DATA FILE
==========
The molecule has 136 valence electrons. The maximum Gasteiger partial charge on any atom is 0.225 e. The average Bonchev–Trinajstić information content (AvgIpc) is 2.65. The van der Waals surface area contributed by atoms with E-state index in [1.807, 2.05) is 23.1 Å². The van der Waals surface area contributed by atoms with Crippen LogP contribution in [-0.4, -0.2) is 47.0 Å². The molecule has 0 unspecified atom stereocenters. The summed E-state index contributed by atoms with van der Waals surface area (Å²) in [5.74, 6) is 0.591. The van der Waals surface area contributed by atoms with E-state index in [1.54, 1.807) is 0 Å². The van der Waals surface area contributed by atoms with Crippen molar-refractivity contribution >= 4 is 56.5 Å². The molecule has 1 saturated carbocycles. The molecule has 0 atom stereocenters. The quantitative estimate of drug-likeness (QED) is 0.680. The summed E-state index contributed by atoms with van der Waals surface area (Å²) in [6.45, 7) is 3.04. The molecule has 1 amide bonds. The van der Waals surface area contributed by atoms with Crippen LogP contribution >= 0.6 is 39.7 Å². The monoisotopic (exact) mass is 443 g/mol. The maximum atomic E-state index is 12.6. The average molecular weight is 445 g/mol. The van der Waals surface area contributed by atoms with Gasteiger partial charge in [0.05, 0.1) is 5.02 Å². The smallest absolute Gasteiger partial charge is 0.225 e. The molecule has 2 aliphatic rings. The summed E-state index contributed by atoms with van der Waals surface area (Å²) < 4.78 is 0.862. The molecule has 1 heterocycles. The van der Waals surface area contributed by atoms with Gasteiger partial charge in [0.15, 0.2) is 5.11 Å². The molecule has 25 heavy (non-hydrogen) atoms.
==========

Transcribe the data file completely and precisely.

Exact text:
The molecule has 136 valence electrons. The maximum Gasteiger partial charge on any atom is 0.225 e. The average Bonchev–Trinajstić information content (AvgIpc) is 2.65. The van der Waals surface area contributed by atoms with E-state index in [1.807, 2.05) is 23.1 Å². The van der Waals surface area contributed by atoms with Crippen LogP contribution in [-0.4, -0.2) is 47.0 Å². The molecule has 0 unspecified atom stereocenters. The summed E-state index contributed by atoms with van der Waals surface area (Å²) in [5.74, 6) is 0.591. The van der Waals surface area contributed by atoms with E-state index in [1.54, 1.807) is 0 Å². The van der Waals surface area contributed by atoms with Crippen molar-refractivity contribution >= 4 is 56.5 Å². The molecule has 1 saturated carbocycles. The molecule has 0 atom stereocenters. The quantitative estimate of drug-likeness (QED) is 0.680. The summed E-state index contributed by atoms with van der Waals surface area (Å²) in [6.45, 7) is 3.04. The molecule has 1 amide bonds. The van der Waals surface area contributed by atoms with Crippen LogP contribution >= 0.6 is 39.7 Å². The monoisotopic (exact) mass is 443 g/mol. The maximum atomic E-state index is 12.6. The average molecular weight is 445 g/mol. The van der Waals surface area contributed by atoms with Gasteiger partial charge in [0.05, 0.1) is 5.02 Å². The smallest absolute Gasteiger partial charge is 0.225 e. The molecule has 2 aliphatic rings. The summed E-state index contributed by atoms with van der Waals surface area (Å²) < 4.78 is 0.862. The molecule has 1 heterocycles. The van der Waals surface area contributed by atoms with Gasteiger partial charge in [0.15, 0.2) is 5.11 Å². The molecule has 25 heavy (non-hydrogen) atoms.